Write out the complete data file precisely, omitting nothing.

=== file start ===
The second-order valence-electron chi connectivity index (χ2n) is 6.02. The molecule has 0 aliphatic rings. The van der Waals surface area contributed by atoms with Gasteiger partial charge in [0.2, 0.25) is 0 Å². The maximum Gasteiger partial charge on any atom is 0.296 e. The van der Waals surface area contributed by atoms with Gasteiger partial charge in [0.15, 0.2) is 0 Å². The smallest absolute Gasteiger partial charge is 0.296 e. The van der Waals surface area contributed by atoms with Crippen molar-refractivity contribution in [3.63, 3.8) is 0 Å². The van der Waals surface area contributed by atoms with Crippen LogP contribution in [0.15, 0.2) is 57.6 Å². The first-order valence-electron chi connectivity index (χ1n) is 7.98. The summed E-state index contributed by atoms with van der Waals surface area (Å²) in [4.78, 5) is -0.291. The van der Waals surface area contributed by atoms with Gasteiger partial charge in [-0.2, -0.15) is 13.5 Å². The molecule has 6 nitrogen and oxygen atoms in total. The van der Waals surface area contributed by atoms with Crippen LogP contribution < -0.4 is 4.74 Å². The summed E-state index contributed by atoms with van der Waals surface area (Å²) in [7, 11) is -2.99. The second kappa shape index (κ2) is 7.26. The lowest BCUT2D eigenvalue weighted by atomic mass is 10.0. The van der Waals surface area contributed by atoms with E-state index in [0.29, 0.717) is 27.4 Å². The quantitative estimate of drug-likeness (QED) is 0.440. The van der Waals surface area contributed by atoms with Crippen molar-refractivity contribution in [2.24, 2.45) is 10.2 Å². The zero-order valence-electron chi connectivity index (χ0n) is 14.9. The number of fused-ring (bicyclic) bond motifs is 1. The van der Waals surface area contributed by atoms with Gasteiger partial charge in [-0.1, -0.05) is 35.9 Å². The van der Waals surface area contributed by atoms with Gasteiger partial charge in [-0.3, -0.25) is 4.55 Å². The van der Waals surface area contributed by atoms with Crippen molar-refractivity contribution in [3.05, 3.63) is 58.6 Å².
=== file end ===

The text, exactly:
The second-order valence-electron chi connectivity index (χ2n) is 6.02. The molecule has 0 aliphatic rings. The van der Waals surface area contributed by atoms with Gasteiger partial charge in [0.2, 0.25) is 0 Å². The maximum Gasteiger partial charge on any atom is 0.296 e. The van der Waals surface area contributed by atoms with Gasteiger partial charge in [0.15, 0.2) is 0 Å². The smallest absolute Gasteiger partial charge is 0.296 e. The van der Waals surface area contributed by atoms with Crippen molar-refractivity contribution in [3.63, 3.8) is 0 Å². The van der Waals surface area contributed by atoms with Crippen LogP contribution in [0.15, 0.2) is 57.6 Å². The first-order valence-electron chi connectivity index (χ1n) is 7.98. The summed E-state index contributed by atoms with van der Waals surface area (Å²) in [4.78, 5) is -0.291. The van der Waals surface area contributed by atoms with Gasteiger partial charge in [-0.2, -0.15) is 13.5 Å². The molecule has 6 nitrogen and oxygen atoms in total. The van der Waals surface area contributed by atoms with Crippen LogP contribution < -0.4 is 4.74 Å². The summed E-state index contributed by atoms with van der Waals surface area (Å²) in [7, 11) is -2.99. The second kappa shape index (κ2) is 7.26. The lowest BCUT2D eigenvalue weighted by atomic mass is 10.0. The van der Waals surface area contributed by atoms with E-state index in [0.29, 0.717) is 27.4 Å². The quantitative estimate of drug-likeness (QED) is 0.440. The van der Waals surface area contributed by atoms with Crippen molar-refractivity contribution in [2.24, 2.45) is 10.2 Å². The zero-order valence-electron chi connectivity index (χ0n) is 14.9. The number of fused-ring (bicyclic) bond motifs is 1. The van der Waals surface area contributed by atoms with Gasteiger partial charge in [-0.1, -0.05) is 35.9 Å². The van der Waals surface area contributed by atoms with Gasteiger partial charge in [-0.3, -0.25) is 4.55 Å². The van der Waals surface area contributed by atoms with Crippen molar-refractivity contribution in [3.05, 3.63) is 58.6 Å².